Guest Post: What does the National Archives do to support good recordkeeping during the change of administrations?

Guest post by Meg Phillips, External Affairs Liaison at the National Archives and Records Administration

The National Archives has been hard at work preparing for and then supporting the change in Presidential administrations. This is one of the moments when NARA’s role is particularly critical in ensuring that the normal functioning of government continues, that outgoing and incoming officials understand their responsibilities under the law, and that the records of the outgoing President are archived for posterity.

This has also been a transition of heightened interest in the role that we play, partly because of expected changes in policy between one administration and the next, and partly because of the increasing importance of social media, web records, and electronic messaging applications that are relatively new to recordkeeping processes.

For all these reasons, NARA has fielded an unusual number of press inquiries about the Presidential Records Act and the Federal Records Act and NARA policies over the last few months. In response, we’ve made a great deal of information on these issues publicly available on our web site.

We also publish all the guidance we provided to Federal agencies online to help them educate incoming and outgoing officials about their recordkeeping responsibilities. This package of guidance and training material is the most comprehensive (and social media savvy) we’ve ever prepared for a transition. We want it to be widely available within the Federal government, but it may also be useful to other government archivists in other settings.

One of the things I do as External Affairs Liaison is stay in touch with the leadership of SAA, the Council of State Archivists, and NAGARA throughout the year. The current guest post started out as background reading for a briefing on “what’s new at NARA” for the leadership of these organizations on February 13, 2017. We thought NARA’s activities might be of more general interest, so Nance invited me to share this summary of our activities with you here.

You can get a good sense of what we’ve made available for different audiences just by glancing over the list of resources here, but if you’re interested in the details, I hope you’ll click through and read some of the underlying guidance as well.

NARA Transition Guidance for Federal Agencies

Our Records Express blog did a good job of summarizing most of the guidance and tools available for Federal agencies in a post on November 16, 2016, “Records Management Guidance for the Presidential Transition.” Some of the key things mentioned are our kits for briefing new political appointees on Federal records management (including a video and handout) and new model checklists for use with incoming and outgoing employees to make sure all the recordkeeping bases are covered. The blog posts includes links to these other resources:

We’ve also reminded agencies of current policy on issues of high public and media interest, such as the management of web records, social media records, and other electronic records.

In many cases, websites contain databases or datasets. We remind agencies that such data, or the systems in which they reside, must be scheduled as Federal records. On the other hand, many records presented on agency websites are already scheduled and captured in agency systems that are properly scheduled in accordance with the Federal Records Act. Agencies must be able to identify situations in which this is the case.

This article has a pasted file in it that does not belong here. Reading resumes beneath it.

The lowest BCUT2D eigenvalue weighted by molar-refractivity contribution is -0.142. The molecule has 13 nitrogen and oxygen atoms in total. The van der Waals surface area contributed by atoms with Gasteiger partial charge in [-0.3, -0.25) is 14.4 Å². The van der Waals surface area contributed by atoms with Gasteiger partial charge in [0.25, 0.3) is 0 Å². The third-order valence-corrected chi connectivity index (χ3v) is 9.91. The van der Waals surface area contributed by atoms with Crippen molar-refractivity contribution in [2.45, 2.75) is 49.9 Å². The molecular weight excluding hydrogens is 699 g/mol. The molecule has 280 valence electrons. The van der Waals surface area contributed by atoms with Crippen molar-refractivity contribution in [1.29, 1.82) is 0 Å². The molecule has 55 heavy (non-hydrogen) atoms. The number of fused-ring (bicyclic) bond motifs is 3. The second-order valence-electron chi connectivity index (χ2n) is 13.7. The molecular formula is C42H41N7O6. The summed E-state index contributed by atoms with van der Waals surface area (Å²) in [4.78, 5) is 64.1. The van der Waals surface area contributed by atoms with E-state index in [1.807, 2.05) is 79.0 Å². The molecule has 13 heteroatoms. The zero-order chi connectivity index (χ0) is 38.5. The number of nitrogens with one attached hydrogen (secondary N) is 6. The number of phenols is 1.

NARA Transition Activities at the White House

The Presidential Records Act works differently than the Federal Records Act, and NARA has a limited role in the management of Presidential records – but the central role in archiving them at the end of a presidency.

NARA’s Public and Media Communications office has gotten a lot of questions about Presidential records issues, though, so they created a special National Archives News page to pull together information for the press and public: National Archives News: Presidential Records and Federal Records Guidance.   This includes the 2016 version of Guidance on Presidential Records, which we have prepared for every incoming administration since 2000.  They also posted the Archivist’s March 30, 2017, letter in response to a letter from Senators Claire McCaskill and Tom Carper asking about White House compliance with the Presidential Records Act (PRA), which addressed their questions about preserving the President’s tweets—including deleted tweets—and about the use of smartphone apps. The letter included the briefing material that NARA staff provided to the White House Counsel’s Office.

For a very good, thorough article on the process NARA goes through with the White House during a change in administration, see Moving Out, Moving In: The National Archives’ Important Role when the Presidency Changes Hands, Prologue Magazine, Winter 2016, Vol. 48, No. 4.

And finally, the Obama White House did a long blog post that describes part of NARA’s role in The Digital Transition: How the Presidential Transition Works in the Social Media Age, 10/31/ 2016. (While you’re there, note the obamawhitehouse.archives.gov in the URL – this is the archived version of the Obama White House web site, now hosted by NARA and the Obama Presidential Library.)

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